“We had no idea whether they did the exercises or if they were at all productive,” Cen Kauil said, adding that the radio only works when there’s electricity. “When it’s windy or rainy there might be a blackout for two or three days, but it was all we had.”

By summer, community officials finally allowed them into the area once a month to drop off and pick up photocopies of worksheets, but without ever seeing their students. In September 2020, they were permitted to begin meeting with their students for one hour every two weeks to explain the exercises, although the schools officially remained closed. During these short encounters, they review what the students have worked on and hand out new assignments.

Since the pandemic started, this single hour every two weeks is the only interaction the students have with their teachers. 

Instead of their normal multigrade full-day class with around 15 to 20 students each, they now split up into small groups of about five to reduce the risk of infections. Since the pandemic started, this single hour every two weeks is the only interaction the students have with their teachers. “It’s affecting them emotionally. The first day we came back the children wanted to come close and hug you, and we had to say that they couldn’t,” Che Chi said.

Fifth-grader Rodrigo Tuz Díaz lives just a few hundred yards away from the concrete building where he just received new homework. He used to be in school five days a week from 7 a.m. until 3 p.m. and received a meal while there.

“I miss them a lot and want them to come and hold classes like before,” he said of his teachers, picking up a small chicken from the ground. He tries to complete the activities in his notebook, but it’s not the same. “I like how my teacher explains the exercises, because he helps me to finish them all.”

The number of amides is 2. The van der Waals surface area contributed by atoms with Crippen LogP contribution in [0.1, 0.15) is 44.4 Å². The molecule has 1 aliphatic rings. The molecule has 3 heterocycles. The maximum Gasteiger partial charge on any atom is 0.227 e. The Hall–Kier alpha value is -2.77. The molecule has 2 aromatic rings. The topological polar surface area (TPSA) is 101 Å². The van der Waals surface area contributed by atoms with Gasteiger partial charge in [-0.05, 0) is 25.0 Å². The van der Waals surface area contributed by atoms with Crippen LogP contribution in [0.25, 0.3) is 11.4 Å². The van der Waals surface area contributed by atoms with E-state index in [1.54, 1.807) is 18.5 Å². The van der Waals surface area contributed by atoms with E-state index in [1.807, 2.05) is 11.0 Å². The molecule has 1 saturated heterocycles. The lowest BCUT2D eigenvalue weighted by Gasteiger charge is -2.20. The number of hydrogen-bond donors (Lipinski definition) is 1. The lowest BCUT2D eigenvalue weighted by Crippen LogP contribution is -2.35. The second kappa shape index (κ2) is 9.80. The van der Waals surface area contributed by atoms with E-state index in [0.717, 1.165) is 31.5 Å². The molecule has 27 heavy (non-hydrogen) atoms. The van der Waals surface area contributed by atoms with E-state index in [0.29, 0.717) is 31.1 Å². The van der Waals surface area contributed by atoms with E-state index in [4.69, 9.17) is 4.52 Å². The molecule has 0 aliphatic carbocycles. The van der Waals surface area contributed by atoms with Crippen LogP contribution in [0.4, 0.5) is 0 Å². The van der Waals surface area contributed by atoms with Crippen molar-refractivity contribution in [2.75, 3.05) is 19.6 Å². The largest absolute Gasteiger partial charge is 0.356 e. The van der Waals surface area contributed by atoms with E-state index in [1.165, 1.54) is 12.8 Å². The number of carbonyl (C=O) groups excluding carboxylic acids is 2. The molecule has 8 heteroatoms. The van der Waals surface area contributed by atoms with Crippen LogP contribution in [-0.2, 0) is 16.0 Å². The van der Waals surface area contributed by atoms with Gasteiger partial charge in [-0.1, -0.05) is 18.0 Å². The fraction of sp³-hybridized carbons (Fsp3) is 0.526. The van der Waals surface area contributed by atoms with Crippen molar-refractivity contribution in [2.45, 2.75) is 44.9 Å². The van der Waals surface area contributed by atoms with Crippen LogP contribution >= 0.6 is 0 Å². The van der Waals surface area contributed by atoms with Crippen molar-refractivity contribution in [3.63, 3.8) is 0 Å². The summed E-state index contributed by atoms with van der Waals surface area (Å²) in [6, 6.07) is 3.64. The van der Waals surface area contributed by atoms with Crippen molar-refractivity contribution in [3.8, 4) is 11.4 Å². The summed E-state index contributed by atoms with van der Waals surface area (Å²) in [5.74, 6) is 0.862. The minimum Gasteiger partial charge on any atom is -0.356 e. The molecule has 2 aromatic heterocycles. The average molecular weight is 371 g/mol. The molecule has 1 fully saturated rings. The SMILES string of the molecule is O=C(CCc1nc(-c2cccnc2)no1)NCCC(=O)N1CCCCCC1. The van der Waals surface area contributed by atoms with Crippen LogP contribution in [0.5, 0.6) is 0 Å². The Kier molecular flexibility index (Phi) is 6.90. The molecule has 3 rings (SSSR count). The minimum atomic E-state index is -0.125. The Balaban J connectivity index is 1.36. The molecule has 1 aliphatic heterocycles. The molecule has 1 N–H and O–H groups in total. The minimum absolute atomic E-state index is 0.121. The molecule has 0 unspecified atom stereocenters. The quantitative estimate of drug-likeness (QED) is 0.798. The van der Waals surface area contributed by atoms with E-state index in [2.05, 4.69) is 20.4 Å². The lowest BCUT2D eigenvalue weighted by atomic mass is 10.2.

Sometimes his older sister helps him, or his dad does when he comes back from working in the fields, where the family grows maize, beans, and other crops. His father, Orlando Tuz Tuz, has felt a double hardship of the pandemic, with work opportunities disappearing and his children cut off from school. “It’s complicated, because the kids fall behind when there’s no classes,” he said.

Prolonged school closures also increase the risks of long-term consequences, such as a rise in dropout rates, as some children tend not to come back when schools finally reopen. This risk gets even higher during an economic crisis, when the pressure on children to contribute to the family income grows.


Che Chi visits with the parents at the home of her student Leisy Liliana Pool Cen in Celtún on May 4. She meets with parents every two weeks to distribute learning materials for the children, as well as to support and coach them through remote learning without access to the internet while schools remain closed.

Che Chi visits with the parents at the home of her student Leisy Liliana Pool Cen in Celtún on May 4. She meets with parents every two weeks to distribute learning materials for the children, as well as to support and coach them through remote learning without access to the internet while schools remain closed.

As parents have been forced to take on more responsibility for their children’s learning, yet another inequality is playing out. Many have only spent a few years in school themselves and some can hardly read or write, making it hard to help their children. “Sometimes I can learn at the same time, but if I don’t understand it I can’t help him, which feels terrible,” Tuz Tuz said.

More than 15 percent of Mexicans haven’t finished elementary school, according to the latest available numbers. Many parents in Celtún speak nothing but Maya and about half of the children don’t become bilingual until starting school, according to Che Chi.

Although over 7.3 million Mexicans—some 6 percent of the population—speak a language other than Spanish as their mother tongue, the federal “Learn at Home” program was rolled out mainly in Spanish and, Cen Kauil said, not with Indigenous students in mind. To overcome the barriers, they put the federal learning materials aside, creating their own substitutes.

Enrique Cetina, a school supervisor in the area, feels it’s been hard to get federal authorities to understand the challenges of rural education—both in terms of students’ learning needs and the financial burdens placed on teachers. “Personally, I feel frustrated and disappointed,” he said. “Almost all the expenses for printing land on the teachers, because the parents don’t have the money.”

In 2018, 8 out of 10 inhabitants of Yucatán were considered to be living in poverty or a vulnerable situation. In general, around 70 percent of Mexico’s Indigenous population live in poverty, compared to 39 percent of the non-Indigenous population. Likewise, 28 percent of the Indigenous population live in extreme poverty, while the proportion of non-Indigenous Mexicans in extreme poverty is just 5 percent.